The Federal Writers’ Project narratives provide an all-too-rare link to our past.
In This Issue
Inheritance: Narratives of the enslaved, forgotten founder Prince Hall, the Voting Rights Act, and Anna Deavere Smith on forging Black identity. Plus Charles “Teenie” Harris, ultra-fast fashion, the Earth’s deep past, Caroline Shaw, hyperpop, nervous breakdowns, and more.
Why I’ve made it my mission to teach others about Prince Hall
Black civil-rights activists—and especially Black women—delivered on the promise of the Founding. Their victories are in peril.
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Our climate models could be missing something big.
Even a pandemic can’t stop people from buying clothes they don’t need.
How tea bags, cigarette foil, bedsheets, and more can turn into a masterpiece
In 1968, history found us at a small women’s college, forging our Black identity and empowering our defiance.
Caroline Shaw is often cited as proof that the genre has an exciting future.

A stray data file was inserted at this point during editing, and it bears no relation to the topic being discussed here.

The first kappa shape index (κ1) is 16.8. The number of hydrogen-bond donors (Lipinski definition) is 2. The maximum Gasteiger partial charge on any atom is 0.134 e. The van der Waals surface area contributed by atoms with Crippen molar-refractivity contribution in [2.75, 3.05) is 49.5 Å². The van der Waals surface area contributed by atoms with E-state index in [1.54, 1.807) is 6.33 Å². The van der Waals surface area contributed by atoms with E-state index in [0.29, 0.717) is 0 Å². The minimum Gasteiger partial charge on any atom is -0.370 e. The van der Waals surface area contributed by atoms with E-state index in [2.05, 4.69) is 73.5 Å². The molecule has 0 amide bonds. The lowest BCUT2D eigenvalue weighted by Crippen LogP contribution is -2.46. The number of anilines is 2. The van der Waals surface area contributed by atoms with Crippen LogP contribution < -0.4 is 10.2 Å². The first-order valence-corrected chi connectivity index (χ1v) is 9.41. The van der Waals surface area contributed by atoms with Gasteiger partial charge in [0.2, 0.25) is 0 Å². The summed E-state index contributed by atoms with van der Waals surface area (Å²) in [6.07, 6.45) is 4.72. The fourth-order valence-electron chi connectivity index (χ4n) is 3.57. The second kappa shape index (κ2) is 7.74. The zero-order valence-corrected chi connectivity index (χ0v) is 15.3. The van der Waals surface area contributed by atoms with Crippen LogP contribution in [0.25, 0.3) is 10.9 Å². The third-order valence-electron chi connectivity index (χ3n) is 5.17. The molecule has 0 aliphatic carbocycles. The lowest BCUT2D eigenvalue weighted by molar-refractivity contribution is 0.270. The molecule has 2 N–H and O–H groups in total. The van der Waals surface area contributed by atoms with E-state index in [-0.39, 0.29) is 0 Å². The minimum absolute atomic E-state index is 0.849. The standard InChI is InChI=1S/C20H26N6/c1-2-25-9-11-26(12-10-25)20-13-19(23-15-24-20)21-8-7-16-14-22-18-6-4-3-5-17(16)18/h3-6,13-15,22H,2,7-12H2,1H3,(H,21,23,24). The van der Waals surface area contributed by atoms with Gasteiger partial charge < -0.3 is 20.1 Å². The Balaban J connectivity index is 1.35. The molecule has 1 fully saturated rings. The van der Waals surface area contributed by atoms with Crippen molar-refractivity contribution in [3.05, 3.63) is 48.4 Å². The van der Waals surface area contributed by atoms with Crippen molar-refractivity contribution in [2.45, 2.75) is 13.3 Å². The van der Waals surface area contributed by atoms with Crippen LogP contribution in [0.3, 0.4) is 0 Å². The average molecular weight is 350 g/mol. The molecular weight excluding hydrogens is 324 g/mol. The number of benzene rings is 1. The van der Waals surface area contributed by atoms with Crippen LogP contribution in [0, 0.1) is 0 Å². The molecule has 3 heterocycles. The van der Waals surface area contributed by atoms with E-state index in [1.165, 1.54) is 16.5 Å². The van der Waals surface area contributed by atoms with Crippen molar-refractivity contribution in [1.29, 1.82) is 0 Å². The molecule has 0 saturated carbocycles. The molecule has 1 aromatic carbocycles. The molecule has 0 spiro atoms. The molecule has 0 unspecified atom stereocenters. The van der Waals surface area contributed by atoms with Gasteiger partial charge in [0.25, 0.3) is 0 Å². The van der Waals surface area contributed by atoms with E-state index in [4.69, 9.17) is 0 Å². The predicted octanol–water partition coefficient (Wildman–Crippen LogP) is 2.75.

It used to be okay to admit that the world had simply become too much.
Charles “Teenie” Harris captured at least 125,000 people during the 40 years he documented Black life for The Pittsburgh Courier.
Culture & Critics
Hyperpop could become the countercultural sound of the 2020s.
Understanding America in the giant company’s shadow
Patricia Lockwood’s debut novel explores the mind, and heart, of an internet-addled protagonist.
For Britain’s leading postwar playwright, virtuosity and uncertainty go hand in hand.
Readers respond to our December 2020 cover story and more.
You’ll be happier if you grade reality on a curve.